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Opinion NASA’s new images represent humanity — and government — at its best

Michael Ressler, project scientist for the JWST Mid-Infrared Instrument, speaks in front of an image of the Carina Nebula, captured on the James Webb Space Telescope, during a news conference at the NASA Jet Propulsion Laboratory on July 12, in Pasadena, Calif. (AP/Marcio Jose Sanchez)
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NASA’s James Webb Space Telescope, launched Christmas Day last year, has returned to humanity belated gifts: richly colored images of stars, galaxies, space dust, gas clouds and other marvels of the universe thousands, or even millions, of light-years away.

For anyone who has stared up at the stars and contemplated how small we are in the grand scheme of the cosmos, the photos are nothing short of mind-blowing. That the telescope, which was calculated to have no fewer than 344 single points of possible failure, successfully launched into orbit and works even better than planned is a miracle to behold and a testament to human ingenuity. In a time plagued by rampant cynicism, Webb’s stunning images give us reason to hope: for scientific progress, for the potential of life on other planets, for inspired young scientists who will lead us into the future — and, to bring things back down to Earth, for the success of the U.S. government when it works as it should.

Sergio Peçanha: Stop for a minute. These space images are worth your time.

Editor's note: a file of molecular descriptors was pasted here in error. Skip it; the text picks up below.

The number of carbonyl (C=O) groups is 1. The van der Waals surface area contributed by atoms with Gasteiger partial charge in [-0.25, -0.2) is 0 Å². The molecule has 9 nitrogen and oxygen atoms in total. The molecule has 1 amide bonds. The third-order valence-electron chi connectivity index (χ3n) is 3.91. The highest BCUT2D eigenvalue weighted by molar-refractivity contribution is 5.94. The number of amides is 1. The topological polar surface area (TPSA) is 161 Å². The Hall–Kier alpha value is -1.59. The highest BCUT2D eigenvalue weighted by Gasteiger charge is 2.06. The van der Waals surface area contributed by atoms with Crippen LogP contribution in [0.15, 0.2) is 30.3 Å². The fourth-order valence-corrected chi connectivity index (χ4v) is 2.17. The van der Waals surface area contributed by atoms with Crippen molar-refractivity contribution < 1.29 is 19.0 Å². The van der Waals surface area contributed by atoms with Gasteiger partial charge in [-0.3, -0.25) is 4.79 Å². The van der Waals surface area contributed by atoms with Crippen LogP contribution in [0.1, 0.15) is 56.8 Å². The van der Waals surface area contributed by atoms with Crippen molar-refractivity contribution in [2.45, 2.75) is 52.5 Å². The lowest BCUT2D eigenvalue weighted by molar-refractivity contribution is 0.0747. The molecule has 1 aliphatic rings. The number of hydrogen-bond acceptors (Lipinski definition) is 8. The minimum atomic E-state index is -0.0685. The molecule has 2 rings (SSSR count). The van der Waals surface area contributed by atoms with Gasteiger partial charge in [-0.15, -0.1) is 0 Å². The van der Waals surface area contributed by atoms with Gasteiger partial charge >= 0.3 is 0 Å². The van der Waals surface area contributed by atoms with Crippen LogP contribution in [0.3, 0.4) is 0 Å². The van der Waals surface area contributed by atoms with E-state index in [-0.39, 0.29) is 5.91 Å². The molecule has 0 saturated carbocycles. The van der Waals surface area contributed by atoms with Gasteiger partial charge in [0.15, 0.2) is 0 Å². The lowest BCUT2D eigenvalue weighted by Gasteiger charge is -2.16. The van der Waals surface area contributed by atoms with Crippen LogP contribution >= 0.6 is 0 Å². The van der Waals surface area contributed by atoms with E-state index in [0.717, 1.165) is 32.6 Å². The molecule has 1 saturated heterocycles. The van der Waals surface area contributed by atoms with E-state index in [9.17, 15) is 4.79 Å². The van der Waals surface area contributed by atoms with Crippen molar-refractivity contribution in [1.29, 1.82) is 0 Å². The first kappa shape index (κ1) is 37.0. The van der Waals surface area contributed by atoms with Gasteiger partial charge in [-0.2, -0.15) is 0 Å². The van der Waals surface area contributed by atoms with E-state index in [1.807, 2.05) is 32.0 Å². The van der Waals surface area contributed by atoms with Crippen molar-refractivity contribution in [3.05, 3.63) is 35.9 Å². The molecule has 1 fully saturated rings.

The facts and figures in explanation of Webb’s new images are hard for most people to fathom. The first image released from the telescope, “the deepest infrared image of the universe yet,” offers a glimpse at a patch of space from approximately 4.6 billion years ago. It shows thousands of galaxies within a billion years after the Big Bang. Yet for all of the photo’s wonders, it barely scratches the surface of what the universe has to offer: Hold out just one grain of sand at arm’s length — that’s how much of space Webb captured in its first photo. The other three pictures are just as spectacular: galaxies tugging at one another, “cosmic cliffs” glittering with stars newly born, dying stars swirling out gas and dust in a final dance.

The Webb telescope is a crowd-pleasing success story now, but its cost and delays were often hard for U.S. government officials to stomach. First planned in 1996 as a follow-up to the Hubble Space Telescope, Webb was delayed more than a half-dozen times over more than 20 years. It cost about $10 billion — more than five times NASA’s initial estimate in the early 2000s. Most space funding went to Webb, derided as “the telescope that ate astronomy” and “a black hole for taxpayer money.” Congress almost scrapped it entirely in 2011; NASA’s then-chief had to plead for government support to continue.

David Von Drehle: The years and billions spent on the James Webb telescope? Worth it.

With the release of Webb’s first images, we can look back at the project not only as a success but also as a worthy investment. Given the project’s heavy use of resources, Congress appropriately tasked the Government Accountability Office in 2011 to issue annual reports on Webb’s cost and schedule to Congress’s Appropriations Committees. Given the high stakes of even a tiny technical mistake, NASA’s scientists, administrators, contractors and everyone else involved appropriately approached the monumental task with care and caution. There were missteps along the way — chiefly poor project management and cost estimation — that NASA should learn from in its future endeavors. But Webb ultimately shines millions of specks of bright light on the country’s scientific future, and other agencies pursuing ambitious projects should learn from its success.

It’s a remarkable achievement on all fronts: effective government, innovative technology, groundbreaking discovery. The James Webb Space Telescope is just getting started.

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